CerMedia’s MarinePure and the report of an Aluminum Issue

January 11, 2017 Phil Overton

We would like to take this opportunity to thank all you Reefers out there that have supported us through the years. MarinePure™ has been used for many years as the bio-filtration choice for high end reef systems. We routinely receive reports of success for meeting and exceeding hobbyist’s and professional’s bio-filtration needs, which in turn have contributed to stable and healthy reef aquariums. We were surprised to learn that several forum discussions have alluded to the possibility of MarinePure contributing to elevated aluminum levels in their tanks. We have had public aquariums and other experts confirm to us, following their extensive scientific in-house testing, they are not experiencing elevated aluminum or any other problems with their use of MarinePure.

How your system is set up and the chemistry is managed are critical in developing and maintaining a healthy reef environment. Careful consideration should always be given as to what levels of aluminum, pH and other chemistry is required for your reef environment.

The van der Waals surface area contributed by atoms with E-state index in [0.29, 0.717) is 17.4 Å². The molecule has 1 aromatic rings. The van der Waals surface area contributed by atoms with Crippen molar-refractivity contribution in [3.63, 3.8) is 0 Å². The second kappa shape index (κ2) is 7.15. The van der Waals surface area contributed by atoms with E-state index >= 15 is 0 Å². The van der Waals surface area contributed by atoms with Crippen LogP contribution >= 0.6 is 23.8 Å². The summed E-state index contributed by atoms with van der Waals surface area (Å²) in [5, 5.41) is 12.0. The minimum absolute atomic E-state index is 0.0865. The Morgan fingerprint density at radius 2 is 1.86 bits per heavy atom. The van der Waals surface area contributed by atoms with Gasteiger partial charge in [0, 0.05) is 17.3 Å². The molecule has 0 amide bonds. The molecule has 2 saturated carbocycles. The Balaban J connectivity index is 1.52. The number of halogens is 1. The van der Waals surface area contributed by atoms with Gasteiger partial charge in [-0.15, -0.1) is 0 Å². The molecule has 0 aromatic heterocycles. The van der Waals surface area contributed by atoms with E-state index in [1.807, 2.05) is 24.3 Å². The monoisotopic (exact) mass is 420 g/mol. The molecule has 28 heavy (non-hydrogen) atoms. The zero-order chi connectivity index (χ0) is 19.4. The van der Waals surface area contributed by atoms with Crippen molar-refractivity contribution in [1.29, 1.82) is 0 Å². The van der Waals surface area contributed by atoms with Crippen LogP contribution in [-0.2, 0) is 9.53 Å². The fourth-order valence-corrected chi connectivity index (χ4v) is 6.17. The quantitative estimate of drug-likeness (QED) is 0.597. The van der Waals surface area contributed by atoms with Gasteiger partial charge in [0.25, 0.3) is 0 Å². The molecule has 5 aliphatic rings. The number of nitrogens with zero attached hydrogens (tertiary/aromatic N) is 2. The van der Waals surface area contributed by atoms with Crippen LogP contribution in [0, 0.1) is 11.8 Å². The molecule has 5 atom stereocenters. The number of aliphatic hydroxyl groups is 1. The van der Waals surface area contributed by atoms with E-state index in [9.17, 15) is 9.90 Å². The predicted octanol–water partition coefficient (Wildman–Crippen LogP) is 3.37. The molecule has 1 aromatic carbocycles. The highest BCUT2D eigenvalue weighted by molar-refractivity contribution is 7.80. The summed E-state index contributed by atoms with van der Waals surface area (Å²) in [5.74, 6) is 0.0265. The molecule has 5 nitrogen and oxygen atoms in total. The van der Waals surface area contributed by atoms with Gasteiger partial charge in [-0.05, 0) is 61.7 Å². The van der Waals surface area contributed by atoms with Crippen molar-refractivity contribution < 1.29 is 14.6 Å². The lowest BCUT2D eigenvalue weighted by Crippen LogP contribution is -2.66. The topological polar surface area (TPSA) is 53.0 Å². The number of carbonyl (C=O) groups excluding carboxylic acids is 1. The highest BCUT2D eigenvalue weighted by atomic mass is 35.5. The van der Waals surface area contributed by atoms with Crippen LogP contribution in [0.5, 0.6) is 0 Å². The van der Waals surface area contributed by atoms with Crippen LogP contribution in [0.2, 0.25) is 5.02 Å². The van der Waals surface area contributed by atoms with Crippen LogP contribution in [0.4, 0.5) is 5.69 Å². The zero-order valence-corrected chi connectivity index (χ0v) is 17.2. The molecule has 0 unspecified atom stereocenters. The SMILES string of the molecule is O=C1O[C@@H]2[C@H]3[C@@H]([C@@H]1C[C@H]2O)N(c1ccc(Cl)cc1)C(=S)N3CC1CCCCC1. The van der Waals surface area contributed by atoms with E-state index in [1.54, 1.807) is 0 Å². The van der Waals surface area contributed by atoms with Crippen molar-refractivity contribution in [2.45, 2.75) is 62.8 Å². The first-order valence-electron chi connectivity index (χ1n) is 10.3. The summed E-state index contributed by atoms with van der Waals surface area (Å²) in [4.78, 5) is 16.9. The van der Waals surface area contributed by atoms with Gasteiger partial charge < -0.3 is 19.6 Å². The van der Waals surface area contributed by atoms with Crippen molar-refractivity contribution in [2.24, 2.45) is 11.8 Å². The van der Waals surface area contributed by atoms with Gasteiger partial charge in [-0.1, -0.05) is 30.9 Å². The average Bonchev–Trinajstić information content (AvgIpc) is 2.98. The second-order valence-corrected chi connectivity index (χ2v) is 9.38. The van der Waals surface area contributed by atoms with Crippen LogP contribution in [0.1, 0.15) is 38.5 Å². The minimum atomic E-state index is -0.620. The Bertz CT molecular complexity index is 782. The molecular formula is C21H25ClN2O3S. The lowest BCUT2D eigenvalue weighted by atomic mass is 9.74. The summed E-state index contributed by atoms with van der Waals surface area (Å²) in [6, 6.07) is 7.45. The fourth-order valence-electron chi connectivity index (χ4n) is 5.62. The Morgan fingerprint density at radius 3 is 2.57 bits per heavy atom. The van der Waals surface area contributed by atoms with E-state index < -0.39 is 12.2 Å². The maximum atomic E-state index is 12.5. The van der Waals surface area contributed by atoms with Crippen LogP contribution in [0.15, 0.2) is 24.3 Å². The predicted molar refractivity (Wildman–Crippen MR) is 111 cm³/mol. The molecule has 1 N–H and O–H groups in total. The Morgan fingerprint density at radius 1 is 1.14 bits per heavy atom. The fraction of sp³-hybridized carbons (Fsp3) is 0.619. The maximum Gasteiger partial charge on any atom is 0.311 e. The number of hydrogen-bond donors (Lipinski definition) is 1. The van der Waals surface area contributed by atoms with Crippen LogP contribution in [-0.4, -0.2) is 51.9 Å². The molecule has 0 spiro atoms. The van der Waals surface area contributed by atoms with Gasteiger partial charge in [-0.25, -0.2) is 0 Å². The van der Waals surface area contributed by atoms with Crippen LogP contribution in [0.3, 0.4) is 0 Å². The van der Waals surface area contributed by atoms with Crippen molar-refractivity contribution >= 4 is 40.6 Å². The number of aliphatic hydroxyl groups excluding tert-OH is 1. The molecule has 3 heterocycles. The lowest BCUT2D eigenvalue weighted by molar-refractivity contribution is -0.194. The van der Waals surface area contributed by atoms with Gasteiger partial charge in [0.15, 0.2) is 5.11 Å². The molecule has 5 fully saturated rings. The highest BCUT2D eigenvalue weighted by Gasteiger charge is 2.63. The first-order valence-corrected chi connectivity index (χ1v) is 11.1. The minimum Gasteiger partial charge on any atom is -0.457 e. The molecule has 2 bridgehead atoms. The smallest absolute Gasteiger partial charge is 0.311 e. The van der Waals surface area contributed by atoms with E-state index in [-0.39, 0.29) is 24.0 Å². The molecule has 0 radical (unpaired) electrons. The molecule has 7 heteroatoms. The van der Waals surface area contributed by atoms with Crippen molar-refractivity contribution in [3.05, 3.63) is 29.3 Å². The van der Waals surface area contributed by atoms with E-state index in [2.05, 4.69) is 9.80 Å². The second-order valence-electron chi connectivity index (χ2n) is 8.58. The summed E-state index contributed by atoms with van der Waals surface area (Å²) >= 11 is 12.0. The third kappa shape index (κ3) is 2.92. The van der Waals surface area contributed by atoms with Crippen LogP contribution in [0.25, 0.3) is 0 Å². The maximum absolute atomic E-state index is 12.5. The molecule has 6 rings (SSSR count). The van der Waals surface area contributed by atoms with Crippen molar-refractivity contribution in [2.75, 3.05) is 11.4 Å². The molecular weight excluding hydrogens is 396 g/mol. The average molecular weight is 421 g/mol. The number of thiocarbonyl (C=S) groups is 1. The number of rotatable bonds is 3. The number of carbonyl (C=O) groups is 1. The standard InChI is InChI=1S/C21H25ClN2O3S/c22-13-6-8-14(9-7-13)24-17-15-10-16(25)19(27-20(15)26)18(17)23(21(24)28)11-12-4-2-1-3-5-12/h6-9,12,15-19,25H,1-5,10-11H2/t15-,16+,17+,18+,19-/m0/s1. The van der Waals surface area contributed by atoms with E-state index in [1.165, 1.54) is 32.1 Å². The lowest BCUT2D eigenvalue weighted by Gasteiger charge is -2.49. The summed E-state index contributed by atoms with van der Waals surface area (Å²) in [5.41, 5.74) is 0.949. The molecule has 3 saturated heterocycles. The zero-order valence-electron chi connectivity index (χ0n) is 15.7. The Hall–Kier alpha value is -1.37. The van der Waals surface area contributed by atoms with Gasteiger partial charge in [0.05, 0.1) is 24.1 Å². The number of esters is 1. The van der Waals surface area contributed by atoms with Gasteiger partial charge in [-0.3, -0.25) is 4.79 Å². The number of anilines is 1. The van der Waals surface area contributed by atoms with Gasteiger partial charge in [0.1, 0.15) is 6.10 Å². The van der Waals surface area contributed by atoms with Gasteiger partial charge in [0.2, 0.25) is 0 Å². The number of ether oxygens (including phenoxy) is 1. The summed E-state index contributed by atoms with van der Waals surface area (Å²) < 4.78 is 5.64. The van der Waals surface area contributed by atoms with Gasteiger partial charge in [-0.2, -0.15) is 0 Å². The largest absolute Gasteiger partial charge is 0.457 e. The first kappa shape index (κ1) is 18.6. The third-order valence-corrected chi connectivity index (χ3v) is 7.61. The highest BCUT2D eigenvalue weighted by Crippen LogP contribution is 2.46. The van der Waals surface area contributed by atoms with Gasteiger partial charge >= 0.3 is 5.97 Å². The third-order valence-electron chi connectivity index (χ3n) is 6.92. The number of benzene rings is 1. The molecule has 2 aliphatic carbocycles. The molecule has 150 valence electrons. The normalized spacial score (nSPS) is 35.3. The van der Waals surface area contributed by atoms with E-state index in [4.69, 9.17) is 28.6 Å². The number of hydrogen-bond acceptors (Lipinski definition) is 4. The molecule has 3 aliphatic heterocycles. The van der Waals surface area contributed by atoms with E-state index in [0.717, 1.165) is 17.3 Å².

CerMedia takes pride in its MarinePure product and believes in a scientific, professional approach using facts to back-up our statements. We made the decision to test several samples to look at the aluminum issue. Recently, Triton GmbH implemented an innovative testing program allowing individual hobbyists to check the chemistry of their own systems, and its relationship to the “ideal levels” of individual elements to make up a healthy reef environment (more info about them here http://www.triton-lab.de/en/ ). We decided that Triton, due to their popularity among Reefers, would be the best option to test levels of aluminum in tanks that were using MarinePure. Please note that these were blind test samples and Triton did not know they were sent from our facility.

Triton GmbH uses a variety of literature and expert sources to establish their recommended levels. Triton established the maximum level for aluminum in reef aquariums to be 2 μg/L (micrograms per liter) or 0.002 ppm (parts per million). CerMedia does not endorse or dispute these limits.

A review of literature suggests there are many possible sources of aluminum in a reef system which the hobbyists should be aware of. A brief summary includes;
• 8 different Salt Mixes – between 6 and 8 ppm 1
•Commonly available salt mix – 0.110 ppm 2
• Calcium Oxide – 1 ppm 2
•Food – 8.1 to 120 ppm 3
• Phosphate Removing Media – ??4